Stormwater Tree Pits
Originally a component of the Rosedale Runoff Reduction Project, stormwater tree pits are being more broadly used in the Nine Mile Run Watershed. Street trees are excellent at intercepting rain that falls on their leaves, but with limited pervious space at their base, many are unable to absorb water at the optimum rate. Placed between the sidewalk and street, trees are typically bypassed by water in the street gutter, which is eventually carried to sewer systems with little interference.
Stormwater tree pits attempt to maximize the stormwater capture potential of trees by bringing them to street level and directing water over the pervious surface at their base. This allows water, solids and pollutants to drop out into the soil instead of continuing into the sewer system. Stormwater tree pits often include subsurface storage which further increases their capacity for water retention.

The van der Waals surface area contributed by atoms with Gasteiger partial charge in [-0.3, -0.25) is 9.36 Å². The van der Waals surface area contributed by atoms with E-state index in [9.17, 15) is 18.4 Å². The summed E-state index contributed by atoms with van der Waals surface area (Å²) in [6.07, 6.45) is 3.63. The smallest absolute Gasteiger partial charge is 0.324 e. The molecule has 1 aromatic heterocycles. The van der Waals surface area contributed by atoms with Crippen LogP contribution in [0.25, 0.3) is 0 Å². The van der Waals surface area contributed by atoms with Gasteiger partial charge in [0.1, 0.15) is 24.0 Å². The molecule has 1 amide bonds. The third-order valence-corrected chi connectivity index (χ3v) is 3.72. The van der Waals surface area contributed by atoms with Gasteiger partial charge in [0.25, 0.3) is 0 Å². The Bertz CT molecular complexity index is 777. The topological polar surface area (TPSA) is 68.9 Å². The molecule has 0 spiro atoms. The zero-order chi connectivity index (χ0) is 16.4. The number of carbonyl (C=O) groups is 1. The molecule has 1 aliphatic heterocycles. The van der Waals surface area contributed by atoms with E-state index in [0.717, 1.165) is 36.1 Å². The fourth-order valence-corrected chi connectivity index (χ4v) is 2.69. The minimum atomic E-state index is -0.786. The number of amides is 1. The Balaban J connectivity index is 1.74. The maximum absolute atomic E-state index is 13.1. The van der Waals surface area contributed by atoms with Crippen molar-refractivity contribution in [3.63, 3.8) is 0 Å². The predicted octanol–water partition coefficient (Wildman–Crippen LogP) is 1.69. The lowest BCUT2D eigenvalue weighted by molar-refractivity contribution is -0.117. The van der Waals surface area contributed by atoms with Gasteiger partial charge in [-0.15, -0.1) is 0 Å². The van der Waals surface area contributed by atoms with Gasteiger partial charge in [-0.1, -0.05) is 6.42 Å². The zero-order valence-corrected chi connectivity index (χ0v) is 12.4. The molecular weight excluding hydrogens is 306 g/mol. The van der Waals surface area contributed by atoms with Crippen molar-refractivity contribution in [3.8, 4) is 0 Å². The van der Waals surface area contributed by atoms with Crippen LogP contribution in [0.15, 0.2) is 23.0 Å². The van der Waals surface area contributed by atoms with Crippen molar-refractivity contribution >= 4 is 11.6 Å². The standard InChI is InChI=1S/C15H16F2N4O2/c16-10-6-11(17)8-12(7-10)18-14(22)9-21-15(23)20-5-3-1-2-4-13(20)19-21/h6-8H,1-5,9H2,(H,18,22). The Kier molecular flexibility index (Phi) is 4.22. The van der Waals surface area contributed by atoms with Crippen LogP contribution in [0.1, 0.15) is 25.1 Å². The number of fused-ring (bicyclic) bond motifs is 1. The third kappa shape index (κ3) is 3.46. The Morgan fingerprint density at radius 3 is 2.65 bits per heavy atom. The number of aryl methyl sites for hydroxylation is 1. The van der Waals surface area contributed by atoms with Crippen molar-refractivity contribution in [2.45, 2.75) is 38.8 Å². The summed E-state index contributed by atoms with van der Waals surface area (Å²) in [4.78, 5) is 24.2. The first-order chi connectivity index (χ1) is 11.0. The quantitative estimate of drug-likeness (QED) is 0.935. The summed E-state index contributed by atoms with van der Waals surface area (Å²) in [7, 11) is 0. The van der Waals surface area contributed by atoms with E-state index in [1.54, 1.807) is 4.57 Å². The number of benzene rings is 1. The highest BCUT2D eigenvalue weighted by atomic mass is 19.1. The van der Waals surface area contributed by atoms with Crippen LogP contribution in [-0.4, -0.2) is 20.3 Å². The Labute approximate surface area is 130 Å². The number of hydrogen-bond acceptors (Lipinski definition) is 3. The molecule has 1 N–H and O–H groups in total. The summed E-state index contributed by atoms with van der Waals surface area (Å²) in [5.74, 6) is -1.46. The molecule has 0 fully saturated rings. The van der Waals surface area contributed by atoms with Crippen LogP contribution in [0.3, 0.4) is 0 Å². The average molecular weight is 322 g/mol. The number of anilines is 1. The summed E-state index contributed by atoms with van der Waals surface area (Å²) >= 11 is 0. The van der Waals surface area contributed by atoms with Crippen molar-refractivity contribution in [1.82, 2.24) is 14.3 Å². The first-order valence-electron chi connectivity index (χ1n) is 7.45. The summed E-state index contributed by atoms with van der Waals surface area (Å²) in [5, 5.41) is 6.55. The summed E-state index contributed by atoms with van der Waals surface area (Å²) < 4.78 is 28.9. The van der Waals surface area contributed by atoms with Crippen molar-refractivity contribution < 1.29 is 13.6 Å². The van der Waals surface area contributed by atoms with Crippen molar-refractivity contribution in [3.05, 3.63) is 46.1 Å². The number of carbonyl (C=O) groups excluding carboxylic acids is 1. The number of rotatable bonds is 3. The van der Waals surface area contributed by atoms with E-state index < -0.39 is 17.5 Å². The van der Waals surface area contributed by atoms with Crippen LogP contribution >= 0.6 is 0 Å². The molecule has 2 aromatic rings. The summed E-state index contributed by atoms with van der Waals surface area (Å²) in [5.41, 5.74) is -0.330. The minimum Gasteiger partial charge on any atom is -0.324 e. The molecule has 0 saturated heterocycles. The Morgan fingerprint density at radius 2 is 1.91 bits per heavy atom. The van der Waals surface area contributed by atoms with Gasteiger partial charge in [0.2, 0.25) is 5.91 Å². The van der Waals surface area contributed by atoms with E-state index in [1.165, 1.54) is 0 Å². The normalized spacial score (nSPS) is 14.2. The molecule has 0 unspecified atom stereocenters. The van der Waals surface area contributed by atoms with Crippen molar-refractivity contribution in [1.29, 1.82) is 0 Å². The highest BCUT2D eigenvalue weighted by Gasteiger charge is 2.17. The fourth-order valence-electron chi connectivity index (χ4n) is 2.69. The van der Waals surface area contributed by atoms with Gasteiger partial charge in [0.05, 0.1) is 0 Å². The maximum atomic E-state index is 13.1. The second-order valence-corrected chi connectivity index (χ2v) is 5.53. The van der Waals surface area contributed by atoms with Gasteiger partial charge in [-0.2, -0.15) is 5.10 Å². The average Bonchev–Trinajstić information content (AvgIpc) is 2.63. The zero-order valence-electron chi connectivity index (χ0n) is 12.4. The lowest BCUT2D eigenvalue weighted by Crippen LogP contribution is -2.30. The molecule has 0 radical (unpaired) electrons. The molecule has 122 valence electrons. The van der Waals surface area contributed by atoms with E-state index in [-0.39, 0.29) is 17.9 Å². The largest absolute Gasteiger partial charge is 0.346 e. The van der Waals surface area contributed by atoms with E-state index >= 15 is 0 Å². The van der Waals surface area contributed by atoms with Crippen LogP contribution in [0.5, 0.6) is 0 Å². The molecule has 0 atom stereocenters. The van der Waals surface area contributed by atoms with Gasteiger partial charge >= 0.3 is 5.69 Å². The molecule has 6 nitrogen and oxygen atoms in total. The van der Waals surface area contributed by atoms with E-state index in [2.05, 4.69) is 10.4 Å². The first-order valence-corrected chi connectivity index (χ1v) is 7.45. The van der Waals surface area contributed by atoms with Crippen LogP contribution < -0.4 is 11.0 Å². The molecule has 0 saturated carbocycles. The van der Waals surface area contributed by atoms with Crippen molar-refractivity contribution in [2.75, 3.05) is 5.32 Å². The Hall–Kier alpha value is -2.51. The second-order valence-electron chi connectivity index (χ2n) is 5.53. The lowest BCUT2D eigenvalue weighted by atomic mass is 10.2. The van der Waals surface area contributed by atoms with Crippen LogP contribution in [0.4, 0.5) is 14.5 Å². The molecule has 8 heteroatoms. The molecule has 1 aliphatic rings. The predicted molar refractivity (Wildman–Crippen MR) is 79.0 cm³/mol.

The first stormwater tree pits in the watershed were built in 2017 on Rosedale and Oakwood Streets in Homewood. These tree pits are of two different designs: individual flow-in/flow-out pits and a longer bioswale that includes multiple trees. These tree pits can intercept roughly 2,500 gallons per rain event, a capacity that will increase as the trees mature.
Richard King Mellon Foundation
The Heinz Endowments
PA Commonwealth Financing Authority